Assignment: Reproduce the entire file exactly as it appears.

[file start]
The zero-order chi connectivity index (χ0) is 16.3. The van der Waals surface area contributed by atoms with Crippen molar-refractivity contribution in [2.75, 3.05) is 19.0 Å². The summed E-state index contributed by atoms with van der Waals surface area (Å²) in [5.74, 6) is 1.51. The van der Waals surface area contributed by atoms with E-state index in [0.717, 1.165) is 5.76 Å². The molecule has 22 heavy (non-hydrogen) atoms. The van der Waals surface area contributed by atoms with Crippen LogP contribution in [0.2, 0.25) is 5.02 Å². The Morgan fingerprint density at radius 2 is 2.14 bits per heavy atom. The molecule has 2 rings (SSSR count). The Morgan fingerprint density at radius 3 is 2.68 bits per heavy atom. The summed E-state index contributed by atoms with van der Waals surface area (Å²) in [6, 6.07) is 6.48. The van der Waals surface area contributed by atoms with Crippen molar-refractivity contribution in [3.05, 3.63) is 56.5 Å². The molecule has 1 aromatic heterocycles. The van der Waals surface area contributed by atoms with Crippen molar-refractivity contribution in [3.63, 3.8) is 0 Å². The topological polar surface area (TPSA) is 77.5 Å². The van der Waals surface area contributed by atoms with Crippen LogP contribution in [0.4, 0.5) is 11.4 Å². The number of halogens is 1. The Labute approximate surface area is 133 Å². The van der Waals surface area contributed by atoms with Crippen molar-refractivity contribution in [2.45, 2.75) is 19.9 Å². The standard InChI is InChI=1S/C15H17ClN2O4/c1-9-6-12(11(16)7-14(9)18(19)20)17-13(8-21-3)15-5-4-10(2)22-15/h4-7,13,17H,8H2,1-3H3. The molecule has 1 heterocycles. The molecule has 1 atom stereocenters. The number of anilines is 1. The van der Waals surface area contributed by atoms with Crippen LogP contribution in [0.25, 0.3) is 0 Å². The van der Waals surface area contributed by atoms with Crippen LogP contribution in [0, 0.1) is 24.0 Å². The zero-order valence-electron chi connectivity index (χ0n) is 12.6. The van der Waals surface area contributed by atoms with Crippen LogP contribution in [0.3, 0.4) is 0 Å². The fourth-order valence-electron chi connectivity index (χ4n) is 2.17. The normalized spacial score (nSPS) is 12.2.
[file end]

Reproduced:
The zero-order chi connectivity index (χ0) is 16.3. The van der Waals surface area contributed by atoms with Crippen molar-refractivity contribution in [2.75, 3.05) is 19.0 Å². The summed E-state index contributed by atoms with van der Waals surface area (Å²) in [5.74, 6) is 1.51. The van der Waals surface area contributed by atoms with E-state index in [0.717, 1.165) is 5.76 Å². The molecule has 22 heavy (non-hydrogen) atoms. The van der Waals surface area contributed by atoms with Crippen LogP contribution in [0.2, 0.25) is 5.02 Å². The Morgan fingerprint density at radius 2 is 2.14 bits per heavy atom. The molecule has 2 rings (SSSR count). The Morgan fingerprint density at radius 3 is 2.68 bits per heavy atom. The summed E-state index contributed by atoms with van der Waals surface area (Å²) in [6, 6.07) is 6.48. The van der Waals surface area contributed by atoms with Crippen molar-refractivity contribution in [3.05, 3.63) is 56.5 Å². The molecule has 1 aromatic heterocycles. The van der Waals surface area contributed by atoms with Crippen molar-refractivity contribution in [3.63, 3.8) is 0 Å². The topological polar surface area (TPSA) is 77.5 Å². The van der Waals surface area contributed by atoms with Crippen LogP contribution in [0.4, 0.5) is 11.4 Å². The number of halogens is 1. The Labute approximate surface area is 133 Å². The van der Waals surface area contributed by atoms with Crippen molar-refractivity contribution in [2.45, 2.75) is 19.9 Å². The standard InChI is InChI=1S/C15H17ClN2O4/c1-9-6-12(11(16)7-14(9)18(19)20)17-13(8-21-3)15-5-4-10(2)22-15/h4-7,13,17H,8H2,1-3H3. The molecule has 1 heterocycles. The molecule has 1 atom stereocenters. The number of anilines is 1. The van der Waals surface area contributed by atoms with Crippen LogP contribution in [0.25, 0.3) is 0 Å². The van der Waals surface area contributed by atoms with Crippen LogP contribution in [0, 0.1) is 24.0 Å². The zero-order valence-electron chi connectivity index (χ0n) is 12.6. The van der Waals surface area contributed by atoms with Crippen LogP contribution in [0.3, 0.4) is 0 Å². The fourth-order valence-electron chi connectivity index (χ4n) is 2.17. The normalized spacial score (nSPS) is 12.2.